Delta County GOP will conduct probe of offensive meme


It appears that someone I didn’t know tagged me in a Facebook post with a silly comparison to Barack Obama. I confess to ‘liking’ a tired old Facebook meme, and I apologize for my bad judgment.
When confronted on the spot by a liberal blogger, I was busy and didn’t realize the game that was being played—the ‘gotcha’ game. The ‘gotcha’ game is fun only for those who intend to ruin a person’s name, reputation, and position of leadership. For anyone else who has been through the cycle, they can tell you how ridiculous and nasty the game is. From one moment to the next, I’m national news.
The vitriol and hatred that has been directed at me has been nothing short of stunning. But anyone paying attention these days knows that the left is only about tolerance when they are demanding that YOU tolerate their latest nutty idea, and if you don’t like it, then you’re automatically a ‘hater,’ a ‘bigot,’ and a ‘racist.’
I admit to saying to the blogger that; “I don’t care if you’re offended,” however I do care very much if anyone else was offended. Please forgive me for being insensitive and not thinking of others in the heat of the moment.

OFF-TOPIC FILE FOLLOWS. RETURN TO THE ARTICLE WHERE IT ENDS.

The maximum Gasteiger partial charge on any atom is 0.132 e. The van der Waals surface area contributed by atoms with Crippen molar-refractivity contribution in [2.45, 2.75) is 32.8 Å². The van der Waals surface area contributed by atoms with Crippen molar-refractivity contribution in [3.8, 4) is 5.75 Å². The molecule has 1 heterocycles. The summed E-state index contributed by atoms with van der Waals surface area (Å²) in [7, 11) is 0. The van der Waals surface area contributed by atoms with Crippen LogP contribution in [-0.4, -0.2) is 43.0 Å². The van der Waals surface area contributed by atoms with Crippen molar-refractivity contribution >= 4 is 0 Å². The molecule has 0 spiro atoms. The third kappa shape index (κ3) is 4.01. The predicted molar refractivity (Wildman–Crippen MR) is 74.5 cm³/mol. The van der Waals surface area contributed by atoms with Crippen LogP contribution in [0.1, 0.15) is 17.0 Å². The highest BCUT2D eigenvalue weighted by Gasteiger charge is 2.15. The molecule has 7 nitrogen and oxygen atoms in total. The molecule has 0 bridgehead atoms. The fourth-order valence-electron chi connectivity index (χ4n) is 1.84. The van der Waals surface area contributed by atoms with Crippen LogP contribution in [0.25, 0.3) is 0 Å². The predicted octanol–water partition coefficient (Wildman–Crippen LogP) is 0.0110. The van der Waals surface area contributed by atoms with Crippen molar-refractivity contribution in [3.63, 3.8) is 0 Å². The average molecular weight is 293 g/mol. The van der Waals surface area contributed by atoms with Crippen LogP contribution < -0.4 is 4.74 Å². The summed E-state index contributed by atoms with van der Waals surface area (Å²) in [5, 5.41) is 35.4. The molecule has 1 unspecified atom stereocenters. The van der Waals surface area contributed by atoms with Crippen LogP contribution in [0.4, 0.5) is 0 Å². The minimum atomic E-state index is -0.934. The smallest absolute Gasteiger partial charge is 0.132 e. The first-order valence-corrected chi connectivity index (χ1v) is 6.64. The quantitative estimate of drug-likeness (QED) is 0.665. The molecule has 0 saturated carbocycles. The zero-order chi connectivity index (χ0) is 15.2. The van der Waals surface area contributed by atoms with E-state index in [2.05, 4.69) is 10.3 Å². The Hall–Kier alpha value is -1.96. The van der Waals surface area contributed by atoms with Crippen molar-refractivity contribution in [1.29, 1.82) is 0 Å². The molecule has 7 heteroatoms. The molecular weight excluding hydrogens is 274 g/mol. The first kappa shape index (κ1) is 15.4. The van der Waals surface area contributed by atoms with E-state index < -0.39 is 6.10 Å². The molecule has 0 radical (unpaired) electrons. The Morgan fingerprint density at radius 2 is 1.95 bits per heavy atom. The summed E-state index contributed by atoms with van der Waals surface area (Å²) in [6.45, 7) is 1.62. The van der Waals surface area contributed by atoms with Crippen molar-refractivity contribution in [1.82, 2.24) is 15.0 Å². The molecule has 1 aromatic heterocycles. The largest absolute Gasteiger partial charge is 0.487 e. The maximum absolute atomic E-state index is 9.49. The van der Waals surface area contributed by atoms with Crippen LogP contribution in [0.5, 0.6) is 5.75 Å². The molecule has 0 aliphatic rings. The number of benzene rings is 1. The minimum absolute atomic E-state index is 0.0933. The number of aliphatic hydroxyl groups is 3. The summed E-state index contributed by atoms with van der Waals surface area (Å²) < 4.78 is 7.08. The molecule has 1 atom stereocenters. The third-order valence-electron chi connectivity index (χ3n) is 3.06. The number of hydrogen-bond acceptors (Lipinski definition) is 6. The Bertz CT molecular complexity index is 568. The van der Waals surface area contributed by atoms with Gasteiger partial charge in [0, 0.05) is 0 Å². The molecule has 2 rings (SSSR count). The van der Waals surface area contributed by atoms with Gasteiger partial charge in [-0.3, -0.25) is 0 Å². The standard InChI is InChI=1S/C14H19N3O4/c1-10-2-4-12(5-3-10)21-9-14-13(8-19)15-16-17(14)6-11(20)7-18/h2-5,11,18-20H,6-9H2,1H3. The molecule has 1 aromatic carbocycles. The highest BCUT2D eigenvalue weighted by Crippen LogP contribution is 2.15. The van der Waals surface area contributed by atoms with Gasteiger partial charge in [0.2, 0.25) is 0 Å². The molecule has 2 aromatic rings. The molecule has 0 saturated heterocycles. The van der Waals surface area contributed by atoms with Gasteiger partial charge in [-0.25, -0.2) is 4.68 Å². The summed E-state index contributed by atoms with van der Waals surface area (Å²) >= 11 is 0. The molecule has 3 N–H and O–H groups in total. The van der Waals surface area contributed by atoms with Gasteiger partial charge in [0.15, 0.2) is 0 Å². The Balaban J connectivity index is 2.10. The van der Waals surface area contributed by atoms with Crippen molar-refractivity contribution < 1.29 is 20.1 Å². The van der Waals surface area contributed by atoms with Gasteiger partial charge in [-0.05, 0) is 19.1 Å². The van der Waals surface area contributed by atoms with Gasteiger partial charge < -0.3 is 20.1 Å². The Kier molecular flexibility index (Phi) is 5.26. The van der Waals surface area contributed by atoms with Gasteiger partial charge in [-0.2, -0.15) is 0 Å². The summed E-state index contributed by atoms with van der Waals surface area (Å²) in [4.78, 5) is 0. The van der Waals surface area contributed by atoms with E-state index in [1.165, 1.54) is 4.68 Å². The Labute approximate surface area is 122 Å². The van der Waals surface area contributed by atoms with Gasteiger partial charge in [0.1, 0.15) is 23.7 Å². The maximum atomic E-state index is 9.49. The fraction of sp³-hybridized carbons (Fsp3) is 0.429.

I believe one of the greatest things about America is that we are to be judged on the content of our character not the color of our skin.
Linda Sorenson

Delta County Republican Party leaders Tuesday night tasked their internal accountability committee to look into a social media gaffe by party Chairwoman Linda Sorenson, who admitted at the meeting that while using her public Facebook account she “liked” an internet meme with overt racial overtones but didn’t address calls for her resignation.

Public scrutiny of Sorenson began earlier this month after she posted a meme of former Republican President Ronald Reagan bottle-feeding a chimpanzee named Bonzo from the 1951 movie, “Bedtime for Bonzo.” Above and below the picture were the words: “I’ll be damned ... Reagan used to babysit Obama!”

Several party members — including Delta County Sheriff Fred McKee and Delta County Coroner Kevin Lucy — said at the Tuesday meeting of the Delta County Republican Central Committee that they thought an internal investigation into whether Sorenson acted wrongly was in order.